Just returned from seeing X-Men: The Last Stand. While I enjoyed the flick, I found it the worst of the three X-Men movies. Unlike the other two, it introduced a fascinating issue, but never really explored its meaning.
And this issue is one which should concern gay people. In the flick, Warren Worthington (Michael Murphy) develops a serum which will cure mutants of their difference. Some mutants choose to take it. Others do not.
Those who take the cure do so because they’re tired of being different. They just want to fit in and lead normal lives. I know the feeling. When I first came out, I met no other gay people like myself. Not a single one who believed that romance was possible. Those living the type of life I imagined for myself were all heterosexual, in long-term relationships with someone of the opposite sex.
Perhaps, I thought, if I could just redirect my sexual/emotional longings toward women, I could find what they found and live a happy life. I wrote to Dr. Charles Socarides, “the psychiatrist famous for insisting that homosexuality was a treatable illness” who recommended a colleague in Washington, D.C. where I was then living. The irony is that while that therapist did not “cure” me (indeed, I was on my way to one of my last sessions with him when I read the words which sprung the closet door), he did help me deal with my parents’ divorce. (I had previously pretended it hadn’t affected me.)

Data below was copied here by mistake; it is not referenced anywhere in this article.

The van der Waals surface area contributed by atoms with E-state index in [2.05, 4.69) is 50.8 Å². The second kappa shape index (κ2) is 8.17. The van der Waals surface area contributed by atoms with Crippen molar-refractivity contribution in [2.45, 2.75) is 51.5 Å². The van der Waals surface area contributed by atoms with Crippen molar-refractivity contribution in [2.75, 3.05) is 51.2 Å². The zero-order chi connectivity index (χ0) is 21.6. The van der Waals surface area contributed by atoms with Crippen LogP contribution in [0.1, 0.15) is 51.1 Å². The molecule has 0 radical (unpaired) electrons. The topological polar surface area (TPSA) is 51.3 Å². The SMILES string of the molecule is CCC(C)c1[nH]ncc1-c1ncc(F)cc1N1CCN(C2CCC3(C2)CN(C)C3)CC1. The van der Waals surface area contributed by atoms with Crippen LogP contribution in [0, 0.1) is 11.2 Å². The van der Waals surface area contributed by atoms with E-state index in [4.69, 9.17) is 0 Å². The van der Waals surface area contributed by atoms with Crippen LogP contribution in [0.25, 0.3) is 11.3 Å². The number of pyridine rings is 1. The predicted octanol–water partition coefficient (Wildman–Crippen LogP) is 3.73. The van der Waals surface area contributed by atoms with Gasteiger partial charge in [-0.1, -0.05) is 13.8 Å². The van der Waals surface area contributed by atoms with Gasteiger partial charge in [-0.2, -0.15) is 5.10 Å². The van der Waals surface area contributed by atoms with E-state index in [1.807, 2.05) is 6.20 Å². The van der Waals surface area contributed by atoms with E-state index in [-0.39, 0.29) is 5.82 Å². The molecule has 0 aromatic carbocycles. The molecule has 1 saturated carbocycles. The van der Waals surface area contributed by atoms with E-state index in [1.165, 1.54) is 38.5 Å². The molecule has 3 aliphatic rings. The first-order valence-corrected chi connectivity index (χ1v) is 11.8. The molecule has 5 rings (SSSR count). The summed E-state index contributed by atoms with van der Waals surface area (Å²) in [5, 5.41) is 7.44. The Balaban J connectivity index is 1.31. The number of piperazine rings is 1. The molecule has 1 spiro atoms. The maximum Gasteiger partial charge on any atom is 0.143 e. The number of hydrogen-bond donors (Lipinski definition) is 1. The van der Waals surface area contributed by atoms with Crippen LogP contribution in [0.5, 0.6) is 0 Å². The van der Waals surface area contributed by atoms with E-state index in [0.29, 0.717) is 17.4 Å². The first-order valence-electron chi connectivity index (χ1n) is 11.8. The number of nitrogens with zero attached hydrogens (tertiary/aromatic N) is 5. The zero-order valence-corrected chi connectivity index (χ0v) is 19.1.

Since reading Carl Jung’s words on that subway platform, I’ve learned that that “unusual powers” did indeed come to me when I learned to take things, including my own feelings, “as they are, and not as I wanted them to be.” Today, even if someone developed a “cure” for homosexuality, I doubt I would take it. (I even outlined a short story to this end.)
What I have since learned is that we best find happiness in this world not by fitting into the herd, but by being true to ourselves. It seems that I gained so many of the strengths I now have by coming to terms with this aspect of myself which differentiates me from the norm. I doubt I would be as good a writer as I am if I were not gay, doubt I would have conceived the ideas and stories that I have had I not seen the world from the perspective of this difference.
It’s too bad this latest X-Men film didn’t fully address the important issue that its very story raises. Indeed, this one didn’t go as deeply into the power (and difficulty) of the mutants’ difference as did the previous two films. Maybe that’s because, unlike those two films, this one didn’t have a gay director.
-Dan (AKA GayPatriotWest): GayPatriotWest@aol.com